Stupid Travel Tricks
Also, on the (only ever so slightly done to death) Talcum powder front, far and away better than baby powder, prickly heat, anything else I've tried, was this stuff you can buy from pharmacies in Thailand.
It comes in a little pale yellow plastic tub and is the absolute bomb-shiznat for keeping you cool and fresh feeling. If you're in that part of the world, I cannot recommend getting hold of some enough. Sadly, all the labels are in thai so I have no idea what it's called.
Rocknrod wrote:Super glue works on cuts as well...
There are a lot of medical misnomers out there, and this is one of those. Superglue is not hygienic, and I would be vary wary of closing a lac with it. Yea, it would work in a pinch, but it is on the same level as sewing yourself up with a pocket sewing kit that you took from the hotel room. There is medical "superglue" called Dermabond made by Ethicon (the skin closure company) that is made for this and a far more hygienic option. Also, there's a bit of technique involved in closing a wound with a adhesive. You just down't squirt and pinch. I'd be happy to discuss with anyone that is interested.
Also my other favorite is stuffing tampons in bullet holes, which is big misnomer with security contractors. These guys are running around with automatic weapons and pockets full of tampons. Don't put anything inside a wound.
Empty-handed I leave it
Two things that became entangled.
1) In researching getting a new rucksack (see: columbia-endura-50-carry-on-t48220.html ) It seems some people have issues with all those pesky long pieces hanging everywhere when using compression straps or any kind of straps on your backpack. When you get your straps to the desired length, roll up the extra and put a quick loop of duct tape on it. No more dangly straps!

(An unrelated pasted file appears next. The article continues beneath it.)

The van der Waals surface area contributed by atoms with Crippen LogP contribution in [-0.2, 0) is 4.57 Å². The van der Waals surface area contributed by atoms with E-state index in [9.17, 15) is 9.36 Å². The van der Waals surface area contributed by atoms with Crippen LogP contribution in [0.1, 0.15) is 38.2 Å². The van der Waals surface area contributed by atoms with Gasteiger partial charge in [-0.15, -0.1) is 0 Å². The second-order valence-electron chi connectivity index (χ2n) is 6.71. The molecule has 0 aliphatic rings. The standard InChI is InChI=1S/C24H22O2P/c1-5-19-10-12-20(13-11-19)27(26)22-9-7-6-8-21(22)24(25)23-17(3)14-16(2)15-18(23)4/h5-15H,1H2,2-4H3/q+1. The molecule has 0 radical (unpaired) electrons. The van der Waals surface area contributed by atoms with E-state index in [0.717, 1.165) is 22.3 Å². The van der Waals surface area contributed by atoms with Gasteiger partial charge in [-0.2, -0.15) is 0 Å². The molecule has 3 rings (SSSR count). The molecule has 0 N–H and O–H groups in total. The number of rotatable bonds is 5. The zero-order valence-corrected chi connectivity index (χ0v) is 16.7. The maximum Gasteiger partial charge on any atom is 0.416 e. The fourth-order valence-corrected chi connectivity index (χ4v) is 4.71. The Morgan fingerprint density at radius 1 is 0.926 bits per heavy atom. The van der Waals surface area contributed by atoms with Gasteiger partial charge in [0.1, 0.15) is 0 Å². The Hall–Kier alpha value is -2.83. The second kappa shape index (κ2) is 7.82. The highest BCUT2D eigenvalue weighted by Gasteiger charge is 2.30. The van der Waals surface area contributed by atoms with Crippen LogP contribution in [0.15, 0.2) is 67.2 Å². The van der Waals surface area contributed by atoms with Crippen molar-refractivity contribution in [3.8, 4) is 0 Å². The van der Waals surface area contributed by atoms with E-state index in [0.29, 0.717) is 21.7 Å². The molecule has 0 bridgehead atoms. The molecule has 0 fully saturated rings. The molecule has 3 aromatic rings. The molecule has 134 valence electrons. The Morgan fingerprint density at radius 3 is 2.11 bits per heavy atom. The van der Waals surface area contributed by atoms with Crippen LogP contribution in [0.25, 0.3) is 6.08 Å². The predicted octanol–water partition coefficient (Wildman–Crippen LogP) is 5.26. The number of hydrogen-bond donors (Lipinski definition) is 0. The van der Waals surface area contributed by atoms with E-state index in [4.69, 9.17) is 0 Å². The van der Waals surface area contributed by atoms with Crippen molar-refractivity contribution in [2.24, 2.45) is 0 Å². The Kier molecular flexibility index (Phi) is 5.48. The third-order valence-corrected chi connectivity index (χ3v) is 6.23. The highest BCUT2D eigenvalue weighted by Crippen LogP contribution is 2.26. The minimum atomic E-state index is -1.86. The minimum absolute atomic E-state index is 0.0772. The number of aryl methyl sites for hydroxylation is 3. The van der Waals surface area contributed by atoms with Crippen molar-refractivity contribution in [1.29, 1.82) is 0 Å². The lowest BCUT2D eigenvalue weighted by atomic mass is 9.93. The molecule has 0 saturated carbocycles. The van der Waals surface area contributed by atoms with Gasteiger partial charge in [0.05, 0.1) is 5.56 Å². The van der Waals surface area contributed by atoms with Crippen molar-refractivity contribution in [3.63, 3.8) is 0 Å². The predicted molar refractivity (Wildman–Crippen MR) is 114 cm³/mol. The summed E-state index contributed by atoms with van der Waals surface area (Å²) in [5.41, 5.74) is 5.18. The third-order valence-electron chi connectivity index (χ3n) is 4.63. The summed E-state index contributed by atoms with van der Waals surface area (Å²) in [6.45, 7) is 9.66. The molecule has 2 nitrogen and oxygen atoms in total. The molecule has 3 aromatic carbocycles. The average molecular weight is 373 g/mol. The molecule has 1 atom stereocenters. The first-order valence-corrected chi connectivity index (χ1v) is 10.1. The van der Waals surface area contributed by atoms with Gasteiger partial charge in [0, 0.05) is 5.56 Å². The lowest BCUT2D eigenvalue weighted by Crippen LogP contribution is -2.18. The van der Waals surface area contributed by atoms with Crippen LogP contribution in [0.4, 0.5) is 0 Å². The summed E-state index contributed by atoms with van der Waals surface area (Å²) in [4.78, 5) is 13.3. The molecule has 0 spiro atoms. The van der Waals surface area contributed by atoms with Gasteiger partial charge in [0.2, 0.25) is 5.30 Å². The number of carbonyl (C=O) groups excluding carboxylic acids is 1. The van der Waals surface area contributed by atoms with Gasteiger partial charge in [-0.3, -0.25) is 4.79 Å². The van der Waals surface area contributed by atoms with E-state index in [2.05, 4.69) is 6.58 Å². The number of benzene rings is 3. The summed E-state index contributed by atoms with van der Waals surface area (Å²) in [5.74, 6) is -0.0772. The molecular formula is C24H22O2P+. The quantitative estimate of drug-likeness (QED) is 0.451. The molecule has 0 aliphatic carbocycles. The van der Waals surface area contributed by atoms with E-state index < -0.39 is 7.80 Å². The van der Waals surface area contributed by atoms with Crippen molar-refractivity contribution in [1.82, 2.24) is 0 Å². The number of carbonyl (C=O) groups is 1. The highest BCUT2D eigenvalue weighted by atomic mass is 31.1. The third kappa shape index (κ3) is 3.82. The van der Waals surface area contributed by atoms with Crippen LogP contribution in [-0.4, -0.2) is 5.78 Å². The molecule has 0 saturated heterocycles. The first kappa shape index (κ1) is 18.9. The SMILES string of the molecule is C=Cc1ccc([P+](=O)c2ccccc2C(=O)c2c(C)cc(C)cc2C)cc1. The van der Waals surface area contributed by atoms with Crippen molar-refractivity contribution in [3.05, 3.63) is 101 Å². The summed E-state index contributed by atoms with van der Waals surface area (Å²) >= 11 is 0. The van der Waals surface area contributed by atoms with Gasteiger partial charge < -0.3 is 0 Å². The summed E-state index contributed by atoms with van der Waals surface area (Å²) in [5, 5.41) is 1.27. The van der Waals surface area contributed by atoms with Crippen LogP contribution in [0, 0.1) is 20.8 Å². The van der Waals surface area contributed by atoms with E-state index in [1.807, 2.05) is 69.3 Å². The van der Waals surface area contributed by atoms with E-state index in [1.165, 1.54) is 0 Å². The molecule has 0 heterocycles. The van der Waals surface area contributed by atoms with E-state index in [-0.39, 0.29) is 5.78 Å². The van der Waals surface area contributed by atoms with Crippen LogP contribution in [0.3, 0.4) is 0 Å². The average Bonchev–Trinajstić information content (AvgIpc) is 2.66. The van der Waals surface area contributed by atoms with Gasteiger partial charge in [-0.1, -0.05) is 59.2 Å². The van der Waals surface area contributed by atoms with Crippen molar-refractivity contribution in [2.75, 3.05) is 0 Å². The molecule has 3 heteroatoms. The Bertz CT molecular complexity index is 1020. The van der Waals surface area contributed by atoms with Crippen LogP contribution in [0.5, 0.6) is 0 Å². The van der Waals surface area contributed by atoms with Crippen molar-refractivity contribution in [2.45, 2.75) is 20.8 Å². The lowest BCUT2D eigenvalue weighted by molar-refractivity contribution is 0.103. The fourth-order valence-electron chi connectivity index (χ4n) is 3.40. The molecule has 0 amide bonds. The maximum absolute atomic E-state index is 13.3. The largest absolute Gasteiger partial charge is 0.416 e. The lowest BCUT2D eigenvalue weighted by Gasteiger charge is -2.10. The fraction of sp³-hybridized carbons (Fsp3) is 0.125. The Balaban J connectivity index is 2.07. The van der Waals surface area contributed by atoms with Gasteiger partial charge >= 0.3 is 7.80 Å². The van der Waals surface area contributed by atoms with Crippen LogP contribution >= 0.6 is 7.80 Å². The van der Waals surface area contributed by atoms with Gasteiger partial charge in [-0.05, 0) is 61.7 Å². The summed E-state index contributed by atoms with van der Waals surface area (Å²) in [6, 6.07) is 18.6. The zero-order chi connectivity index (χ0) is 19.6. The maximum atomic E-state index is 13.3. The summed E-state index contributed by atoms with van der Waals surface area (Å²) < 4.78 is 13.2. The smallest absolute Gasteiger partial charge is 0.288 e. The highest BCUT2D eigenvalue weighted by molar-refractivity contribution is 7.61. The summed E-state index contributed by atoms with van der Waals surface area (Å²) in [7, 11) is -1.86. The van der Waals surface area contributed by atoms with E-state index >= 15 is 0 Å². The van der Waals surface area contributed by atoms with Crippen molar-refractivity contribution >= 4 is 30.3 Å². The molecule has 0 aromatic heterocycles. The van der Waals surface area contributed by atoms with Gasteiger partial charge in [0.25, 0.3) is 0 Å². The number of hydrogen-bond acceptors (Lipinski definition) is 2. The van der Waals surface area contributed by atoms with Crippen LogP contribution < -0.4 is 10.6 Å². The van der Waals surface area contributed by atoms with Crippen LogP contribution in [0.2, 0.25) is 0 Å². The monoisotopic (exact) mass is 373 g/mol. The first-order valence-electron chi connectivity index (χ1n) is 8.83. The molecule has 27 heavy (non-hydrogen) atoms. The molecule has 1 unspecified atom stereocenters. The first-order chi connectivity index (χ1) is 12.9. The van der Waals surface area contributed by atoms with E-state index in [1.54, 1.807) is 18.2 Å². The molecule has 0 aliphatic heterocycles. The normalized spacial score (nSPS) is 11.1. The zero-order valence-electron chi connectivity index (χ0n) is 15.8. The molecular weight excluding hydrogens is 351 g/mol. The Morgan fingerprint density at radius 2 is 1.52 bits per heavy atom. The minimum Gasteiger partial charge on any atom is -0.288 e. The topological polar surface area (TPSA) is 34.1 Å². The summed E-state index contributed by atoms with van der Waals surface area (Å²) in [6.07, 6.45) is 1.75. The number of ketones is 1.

2) Baby Wipes. I cannot stress this enough! Baby wipes are key for so many things. Obviously the big benefit is for bathroom things. If the place you are in doesn't use toilet paper, or has a chronic lack of TP in public restrooms, these will save your day (either flush them, or fold them up discreetly to throw away depending on the toilet type, but be sure to know the type as some toilets in South America lack the force to flush stuff and even regular used TP is thrown in the trash). Another great benefit is they are instant hobo-showers for when you need to clean the essentials but lack the facilities to shower. Lastly, they can be used to maintain your equipment in sandy/dusty environments, or clean your muddy boots when heading straight from the trail to the city.
3) Most importantly, don't concentrate only on Travel/Hiking companies when buying gear. There is a lot of military gear that is as good as, or superior to, civilian equipment, often for fractions of the price!
And to re-iterate some earlier good advice:
1) If you like traveling cheap and don't like buying expensive "travel clothing", the pantyhose first layer trick really does work for hiking. Many many miles I have walked in uncomfortable boots with lots of equipment on, the pantyhose/sock combo has never let me down.
2) Shorts and Tshirts are NOT the best option when the outside temperature is vastly higher than your body temperature, you want lightwight clothing that covers as much skin as possible, as to preserve the cooler tempuerature in your body, preferably with a moisture wicking base layer.
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